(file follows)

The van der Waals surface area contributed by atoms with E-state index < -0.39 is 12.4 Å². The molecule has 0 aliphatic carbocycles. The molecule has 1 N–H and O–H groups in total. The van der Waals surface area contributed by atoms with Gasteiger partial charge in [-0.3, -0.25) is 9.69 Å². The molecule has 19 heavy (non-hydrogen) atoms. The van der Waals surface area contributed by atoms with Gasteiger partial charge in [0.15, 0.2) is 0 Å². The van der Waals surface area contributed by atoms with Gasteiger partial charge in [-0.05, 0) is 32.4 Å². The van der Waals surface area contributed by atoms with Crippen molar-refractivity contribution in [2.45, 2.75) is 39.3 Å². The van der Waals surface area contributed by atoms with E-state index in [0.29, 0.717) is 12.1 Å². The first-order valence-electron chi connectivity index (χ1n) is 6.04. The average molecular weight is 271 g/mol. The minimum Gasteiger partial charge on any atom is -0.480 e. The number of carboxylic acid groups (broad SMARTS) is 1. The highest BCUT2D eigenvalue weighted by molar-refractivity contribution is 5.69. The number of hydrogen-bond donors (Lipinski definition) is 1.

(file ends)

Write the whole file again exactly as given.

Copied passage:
The van der Waals surface area contributed by atoms with E-state index < -0.39 is 12.4 Å². The molecule has 0 aliphatic carbocycles. The molecule has 1 N–H and O–H groups in total. The van der Waals surface area contributed by atoms with Gasteiger partial charge in [-0.3, -0.25) is 9.69 Å². The molecule has 19 heavy (non-hydrogen) atoms. The van der Waals surface area contributed by atoms with Gasteiger partial charge in [0.15, 0.2) is 0 Å². The van der Waals surface area contributed by atoms with Gasteiger partial charge in [-0.05, 0) is 32.4 Å². The van der Waals surface area contributed by atoms with Crippen molar-refractivity contribution in [2.45, 2.75) is 39.3 Å². The van der Waals surface area contributed by atoms with E-state index in [0.29, 0.717) is 12.1 Å². The first-order valence-electron chi connectivity index (χ1n) is 6.04. The average molecular weight is 271 g/mol. The minimum Gasteiger partial charge on any atom is -0.480 e. The number of carboxylic acid groups (broad SMARTS) is 1. The highest BCUT2D eigenvalue weighted by molar-refractivity contribution is 5.69. The number of hydrogen-bond donors (Lipinski definition) is 1.